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Attorney General Jeff Sessions: no knowledge of collusion with Russia

Updated June 13, 2017 - 5:08 pm

WASHINGTON — Attorney General Jeff Sessions pushed back against critics Tuesday as he testified before the Senate Intelligence Committee investigating possible meddling by the Russians in the 2016 presidential election.

Sessions, who served in the Senate for 20 years, denied having any private meetings with Russian officials while helping Donald Trump’s presidential campaign last year. Any assertion that he took part in or was aware of any collusion with Russia, he told his former colleagues, is “an appalling and detestable lie.”

Tuesday’s hearing moved the committee’s focus from probing possible collusion between Trump campaign associates and Russian officials to an attempt mainly by Democratic senators to uncover more information on Trump’s decision to fire FBI Director James Comey in May.

Trump told NBC he fired Comey because he did not like the FBI’s Russian probe – after Trump claimed to have fired Comey at the urging of Sessions and his Department of Justice. Senators questioned Sessions about his conversations with Trump in light of Sessions’ decision to recuse himself from the Russian probe that Comey oversaw.

Sessions refused to answer questions about “private conversations” with the president, citing “long-standing policy” that Justice Department officials not comment on conversations with the president.

When Sen. Angus King, I-Maine, asked Sessions for the legal basis for his refusal, the attorney general said that he was protecting the president’s right to assert executive privilege should he choose to do so in the future.

Sessions also denied having any recollection of meeting with Russian Ambassador Sergey Kislyak at the Mayflower Hotel, as the Washington Post reported. Sessions said it was possible the two chatted, though he did not recall doing so.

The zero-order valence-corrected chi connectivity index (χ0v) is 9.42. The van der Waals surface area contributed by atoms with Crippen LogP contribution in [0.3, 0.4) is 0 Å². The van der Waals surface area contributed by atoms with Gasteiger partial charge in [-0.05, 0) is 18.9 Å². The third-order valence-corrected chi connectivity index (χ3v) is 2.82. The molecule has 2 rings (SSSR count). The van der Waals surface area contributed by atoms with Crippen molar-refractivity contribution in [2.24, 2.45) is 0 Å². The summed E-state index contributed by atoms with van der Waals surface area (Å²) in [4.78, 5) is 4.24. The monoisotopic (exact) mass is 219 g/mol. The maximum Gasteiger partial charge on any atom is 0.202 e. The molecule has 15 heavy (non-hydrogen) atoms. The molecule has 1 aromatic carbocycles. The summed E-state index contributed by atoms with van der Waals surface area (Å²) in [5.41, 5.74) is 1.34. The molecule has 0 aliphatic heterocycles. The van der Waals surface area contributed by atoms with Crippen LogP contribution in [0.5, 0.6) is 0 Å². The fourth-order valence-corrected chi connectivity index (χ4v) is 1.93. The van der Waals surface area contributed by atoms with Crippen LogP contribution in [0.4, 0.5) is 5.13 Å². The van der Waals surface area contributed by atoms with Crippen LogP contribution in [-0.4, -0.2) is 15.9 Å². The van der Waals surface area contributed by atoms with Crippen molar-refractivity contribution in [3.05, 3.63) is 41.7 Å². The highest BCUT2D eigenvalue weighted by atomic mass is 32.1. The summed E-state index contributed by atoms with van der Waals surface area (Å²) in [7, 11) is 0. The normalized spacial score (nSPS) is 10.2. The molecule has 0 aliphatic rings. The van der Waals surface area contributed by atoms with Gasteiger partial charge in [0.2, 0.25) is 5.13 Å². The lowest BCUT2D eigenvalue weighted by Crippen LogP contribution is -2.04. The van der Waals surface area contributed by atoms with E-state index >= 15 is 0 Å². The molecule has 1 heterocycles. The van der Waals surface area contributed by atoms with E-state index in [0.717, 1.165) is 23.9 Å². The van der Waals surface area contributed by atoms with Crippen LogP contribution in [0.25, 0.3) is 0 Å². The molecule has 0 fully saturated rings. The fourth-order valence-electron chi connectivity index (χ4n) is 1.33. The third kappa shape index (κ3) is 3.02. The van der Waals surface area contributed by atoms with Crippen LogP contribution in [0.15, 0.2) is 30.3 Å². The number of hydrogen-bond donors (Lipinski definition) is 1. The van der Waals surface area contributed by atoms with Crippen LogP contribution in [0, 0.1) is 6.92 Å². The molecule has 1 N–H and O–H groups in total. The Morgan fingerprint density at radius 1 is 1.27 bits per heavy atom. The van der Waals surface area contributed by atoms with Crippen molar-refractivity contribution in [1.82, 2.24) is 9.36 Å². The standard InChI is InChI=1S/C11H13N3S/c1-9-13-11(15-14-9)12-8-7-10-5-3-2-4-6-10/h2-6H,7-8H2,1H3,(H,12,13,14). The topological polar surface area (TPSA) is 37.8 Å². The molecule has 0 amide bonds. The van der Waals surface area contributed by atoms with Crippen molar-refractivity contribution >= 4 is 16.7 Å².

Sessions and Trump

Sessions was the first GOP senator to endorse Trump. The president later chose him to be his top lawman.

Of late, their relations have been tested. At times, Trump spokespeople have passed on opportunities to attest that Trump has full confidence in his attorney general. According to some reports, Sessions has offered to resign.

Sessions had launched a tough pro-enforcement agenda on drug crimes and immigration when he got swept into the Russian probe. In March, the Washington Post reported that he had met with the Russian ambassador twice during the 2016 campaign. The story contradicted Sessions, who said during his confirmation hearing, “I have been called a surrogate at a time or two in that campaign, and I did not have communications with the Russians.”

After the Post story, Sessions issued a statement in which he clarified, “I never met with Russian officials to discuss issues of the campaign.” Sessions also recused himself from the Russian probe.

Asked about his confirmation testimony, Sessions blamed a “rambling question” by Sen. Al Franken, D-Minn., which prompted him to say that he hadn’t talked to Russian officials in “the context” of the Trump campaign.

When Sen. Kamala Harris, D-Calif., questioned Sessions if he was aware of any communications between Trump campaign aides and Russian officials or nationals, Sessions said he was not. But first he replied, “I’m not able to be rushed this fast. It makes me nervous.”

Legal scholars weigh in

Legal scholars were left to argue about Sessions’ refusal to answer questions about his interactions with Trump.

“There is such a thing as executive privilege, but it was really hard to see how Sessions could assert it in this context,” said UNLV law professor Ruben Garcia. Sessions’ reasons for not answering have “not been recognized by any court.”

“When Congress is asking, and you’re basically subpoenaed to testify, then you’re talking about a legal process and you need to have a legal basis” not to answer, said Garcia. He added that Sessions’ answer could be crucial in determining that Trump’s firing of Comey constitutes obstruction of justice.

George Washington University law professor Jonathan Turley said he does not believe critics have nailed the case for presidential obstruction of justice.

The Democrats, Turley said, were right to challenge Sessions for failing to establish a pre-hearing basis for not answering them. If Sessions had explained his position, Turley added, “Most courts would I think support him,” as cabinet member conversations with presidents present “a very strong basis for privilege assertion.”

Still, Turley noted, watching Democratic senators express their shock was “like watching a Claude Rains convention,” referring to the “Casablanca” gendarme who was “shocked, shocked” to discover gambling at Rick’s Café.

Contact Debra J. Saunders at dsaunders@reviewjournal.com or at 202-662-7391. Follow @DebraJSaunders on Twitter.

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